The USDA and the Agricultural Marketing Service (AMS) have set forth the National Bioengineered Food Disclosure Standard (“the Rule”) for labeling food products that have been genetically modified. The Rule requires food companies to disclose information about bioengineered food and food ingredient content by labeling such food as “BE” (bioengineered). According to its summary, the purposes of the Rule are to share information with consumers and to minimize implementation and compliance costs that would otherwise be passed on to consumers.

The USDA is proposing two lists:

  • highly adopted bioengineered crops (e.g. canola, field corn, cotton, soybeans and sugar beets); and
  • bioengineered crops that are not highly adopted (e.g. non-browning apples, sweet corn, papayas, potatoes and summer squash varieties).

Foods containing highly adopted crops would be required to be labeled as bioengineered. Otherwise, foods containing crops that are not highly adopted would be required to be labeled that they “may be bioengineered” or “may contain bioengineered ingredients.”

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Industry Insights: Doing Business in the Cannabis Industry

The cannabis industry is growing rapidly (by one estimate, the market for recreational cannabis was $9.2 billion in 2017, and is expected to grow as large as $47.3 billion by 2027). Many companies are seriously assessing the potential profit of indirect involvement in the industry by providing services to or investing in businesses that distribute, market, or otherwise sell cannabis. A significant consideration is whether the U.S. Department of Justice will enforce the federal drug laws, which ban marijuana, even in states where the substance is otherwise legal. This update, whose primary author is a former federal prosecutor who worked at the U.S. Department of Justice’s headquarters component in Washington, DC, assesses the status of the enforcement of federal drug law as to marijuana, and also offers due diligence factors that in-house counsel should consider before advising their companies regarding involvement in the cannabis industry.

Read the full article here.


PC Food Litigation Index: March 2018

Each month we will be sharing the PC Food Litigation Index, a summary of latest class action filings in the food and beverage industry.  This data is compiled by Perkins Coie based on a review of dockets from courts nationwide.

In March, plaintiffs challenged a variety of food labeling and marketing claims, with most filings falling into the general false fact category. Claims in this category contested the labeling representations on products ranging from eggs and kombucha to quinoa snacks and spring water. As trendy, premium ingredients—like quinoa—make more frequent appearances on product labels, plaintiffs’ counsel are seeking to challenge the quantity of  those ingredients in a given product. Several claims continued the trend of targeting food and beverage labels that state or seem to suggest products or their ingredients are sourced from certain locales. Slack-fill lawsuits made up the second largest category of food litigation filings, where candy packaging remains a frequent target. Filings are down slightly from a year ago, though some jurisdiction such as Illinois have seen increased food litigation activity.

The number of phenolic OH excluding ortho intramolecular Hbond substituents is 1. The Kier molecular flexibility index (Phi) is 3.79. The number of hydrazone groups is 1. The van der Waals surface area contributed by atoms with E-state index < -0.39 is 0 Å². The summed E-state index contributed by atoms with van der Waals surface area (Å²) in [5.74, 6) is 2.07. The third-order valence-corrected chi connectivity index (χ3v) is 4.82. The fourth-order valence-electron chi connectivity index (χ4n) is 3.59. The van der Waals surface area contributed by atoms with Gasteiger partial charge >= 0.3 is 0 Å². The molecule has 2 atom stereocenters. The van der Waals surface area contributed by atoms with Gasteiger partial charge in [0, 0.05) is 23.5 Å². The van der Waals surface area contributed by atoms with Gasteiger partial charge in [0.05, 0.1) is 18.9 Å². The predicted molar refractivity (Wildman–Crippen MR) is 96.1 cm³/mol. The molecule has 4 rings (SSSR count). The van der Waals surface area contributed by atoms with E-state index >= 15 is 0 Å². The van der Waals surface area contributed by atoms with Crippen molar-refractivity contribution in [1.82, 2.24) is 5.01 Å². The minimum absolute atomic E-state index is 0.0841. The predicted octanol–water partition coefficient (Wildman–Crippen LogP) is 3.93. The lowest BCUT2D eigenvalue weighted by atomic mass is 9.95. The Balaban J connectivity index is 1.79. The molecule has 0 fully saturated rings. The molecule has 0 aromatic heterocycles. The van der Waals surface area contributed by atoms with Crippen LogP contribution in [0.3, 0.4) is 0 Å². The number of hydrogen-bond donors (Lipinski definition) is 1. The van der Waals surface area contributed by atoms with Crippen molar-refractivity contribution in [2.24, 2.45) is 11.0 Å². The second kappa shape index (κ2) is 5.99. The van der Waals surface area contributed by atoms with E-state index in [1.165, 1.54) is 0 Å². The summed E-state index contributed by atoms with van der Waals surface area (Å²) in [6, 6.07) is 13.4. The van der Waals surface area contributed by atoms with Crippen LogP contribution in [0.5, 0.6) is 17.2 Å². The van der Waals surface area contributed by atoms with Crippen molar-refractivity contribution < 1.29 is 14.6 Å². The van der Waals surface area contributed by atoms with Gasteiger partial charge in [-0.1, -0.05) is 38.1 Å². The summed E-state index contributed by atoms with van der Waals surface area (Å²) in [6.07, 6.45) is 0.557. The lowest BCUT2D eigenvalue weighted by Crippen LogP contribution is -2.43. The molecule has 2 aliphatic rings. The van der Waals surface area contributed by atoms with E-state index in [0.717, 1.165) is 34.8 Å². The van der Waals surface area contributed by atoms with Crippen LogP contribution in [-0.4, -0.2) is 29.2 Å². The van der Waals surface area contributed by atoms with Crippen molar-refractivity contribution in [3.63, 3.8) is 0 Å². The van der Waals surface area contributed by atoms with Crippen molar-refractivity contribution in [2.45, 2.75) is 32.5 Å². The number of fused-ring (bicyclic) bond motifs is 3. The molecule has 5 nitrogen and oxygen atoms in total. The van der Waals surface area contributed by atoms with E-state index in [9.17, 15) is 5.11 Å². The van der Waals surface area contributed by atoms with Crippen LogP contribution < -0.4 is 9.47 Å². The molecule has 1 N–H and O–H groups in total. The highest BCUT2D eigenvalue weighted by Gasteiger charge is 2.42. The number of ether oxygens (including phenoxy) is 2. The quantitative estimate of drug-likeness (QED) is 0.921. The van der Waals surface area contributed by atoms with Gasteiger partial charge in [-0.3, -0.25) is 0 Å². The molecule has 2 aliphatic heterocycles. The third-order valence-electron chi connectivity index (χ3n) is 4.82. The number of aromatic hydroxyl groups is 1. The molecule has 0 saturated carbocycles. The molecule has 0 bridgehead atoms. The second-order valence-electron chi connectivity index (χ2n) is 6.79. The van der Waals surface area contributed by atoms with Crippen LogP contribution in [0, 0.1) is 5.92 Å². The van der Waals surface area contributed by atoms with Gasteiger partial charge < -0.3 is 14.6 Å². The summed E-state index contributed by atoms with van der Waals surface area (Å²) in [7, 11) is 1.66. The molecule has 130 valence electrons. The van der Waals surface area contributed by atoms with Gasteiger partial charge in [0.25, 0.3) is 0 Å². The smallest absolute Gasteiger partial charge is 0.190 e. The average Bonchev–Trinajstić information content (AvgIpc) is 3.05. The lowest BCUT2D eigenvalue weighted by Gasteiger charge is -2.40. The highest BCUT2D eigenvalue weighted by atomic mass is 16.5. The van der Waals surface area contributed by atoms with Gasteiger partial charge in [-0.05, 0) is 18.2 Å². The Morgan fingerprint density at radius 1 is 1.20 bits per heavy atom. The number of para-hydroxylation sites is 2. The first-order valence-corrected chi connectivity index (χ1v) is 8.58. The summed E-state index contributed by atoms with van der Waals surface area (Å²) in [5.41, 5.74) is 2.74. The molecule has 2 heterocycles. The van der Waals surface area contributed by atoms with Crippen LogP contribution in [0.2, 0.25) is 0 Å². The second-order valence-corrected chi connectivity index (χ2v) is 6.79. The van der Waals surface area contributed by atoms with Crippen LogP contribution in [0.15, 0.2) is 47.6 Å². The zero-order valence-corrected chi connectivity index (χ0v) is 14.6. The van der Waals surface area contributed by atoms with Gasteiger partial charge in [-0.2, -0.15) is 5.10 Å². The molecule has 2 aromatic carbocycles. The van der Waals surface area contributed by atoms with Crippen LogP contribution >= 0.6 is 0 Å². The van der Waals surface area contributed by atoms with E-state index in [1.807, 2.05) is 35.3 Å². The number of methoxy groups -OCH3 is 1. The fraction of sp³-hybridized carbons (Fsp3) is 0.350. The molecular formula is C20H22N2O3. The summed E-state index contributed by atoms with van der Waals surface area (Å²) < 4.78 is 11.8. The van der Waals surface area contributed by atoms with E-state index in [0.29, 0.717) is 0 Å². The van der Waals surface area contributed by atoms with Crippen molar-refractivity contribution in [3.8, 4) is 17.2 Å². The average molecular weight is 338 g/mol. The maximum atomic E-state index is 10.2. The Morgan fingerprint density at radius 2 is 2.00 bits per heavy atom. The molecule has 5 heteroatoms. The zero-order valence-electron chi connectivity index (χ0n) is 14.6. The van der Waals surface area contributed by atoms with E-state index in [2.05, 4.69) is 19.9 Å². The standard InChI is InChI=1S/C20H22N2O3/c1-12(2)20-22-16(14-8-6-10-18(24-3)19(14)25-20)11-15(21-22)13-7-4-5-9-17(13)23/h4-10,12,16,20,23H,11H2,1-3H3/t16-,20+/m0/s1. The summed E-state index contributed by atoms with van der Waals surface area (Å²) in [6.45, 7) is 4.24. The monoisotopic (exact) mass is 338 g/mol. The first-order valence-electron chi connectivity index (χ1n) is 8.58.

Annual Filing Trends

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Industry Insights: FDA Commissioner Scott Gottlieb Provides Comments on “Natural”

In a speech at the National Food Policy Conference today, FDA Commissioner Scott Gottlieb suggested that long-awaited guidance on the food and beverage industry’s marketing use of the term “natural” may be on the horizon. Gottlieb’s speech noted the more than 7,600 comments that landed at the FDA following its 2015 request for feedback on the “natural” label. Observing the “wide differences in beliefs regarding what criteria should apply for products termed ‘natural,’” Gottlieb stated that the Agency’s position would be science-based, aimed at ensuring truth in advertising. Last summer, the House Appropriations Committee issued a report directing the FDA to advise on actions it would undertake to move toward a definition of “‘natural’ so that there is a uniform national standard for the labeling claims and consumers and food producers have certainty about the meaning of the term.” Since that report, no such plan has been forthcoming from the FDA, leaving courts to decide whether to stay pending litigation, continuing to wait for the FDA, or to allow litigants their day in court.

Read the full speech here.


Industry Insights: When will the FDA define ‘natural’? Sooner than you might think…

In November 2015, the FDA announced that it was opening regulatory proceedings to define the term “natural” for food and beverage labeling. Ever since then, courts have stayed cases raising “natural” claims under the primary jurisdiction doctrine, appropriately deferring to the FDA’s deliberative process. Recently, however, plaintiffs’ counsel have filed new “natural” suits, or sought to reopen previously stayed “natural” cases, apparently impatient over the duration of the FDA’s rulemaking. The notion, implicit in these new filings, that class action lawsuits should take precedence over FDA rulemaking is wrong-headed:  Courts have long held that class actions are not an appropriate tool to set national policy, the FDA has expertise in food labeling that courts lack, and recent statements by the FDA Commissioner suggests the FDA is poised to act on “natural.”

Read the full article here.

PC Food Litigation Index: February 2018

Each month we will be sharing the PC Food Litigation Index, a summary of latest class action filings in the food and beverage industry.  This data is compiled by Perkins Coie based on a review of dockets from courts nationwide.

California and New York continue to be the preferred jurisdictions for food and beverage class action filings.  The majority of the new filings in February 2018 occurred in those two jurisdictions followed by Missouri and Washington DC.  As for the type of cases filed, the trend continued with suits involving false labeling claims dominating the new filings in February 2018 followed by claims involving slack fill, “all natural” and health maintenance.   The rate of filings ticked down slightly, but the monthly numbers are very variable.

Annual Filing Trends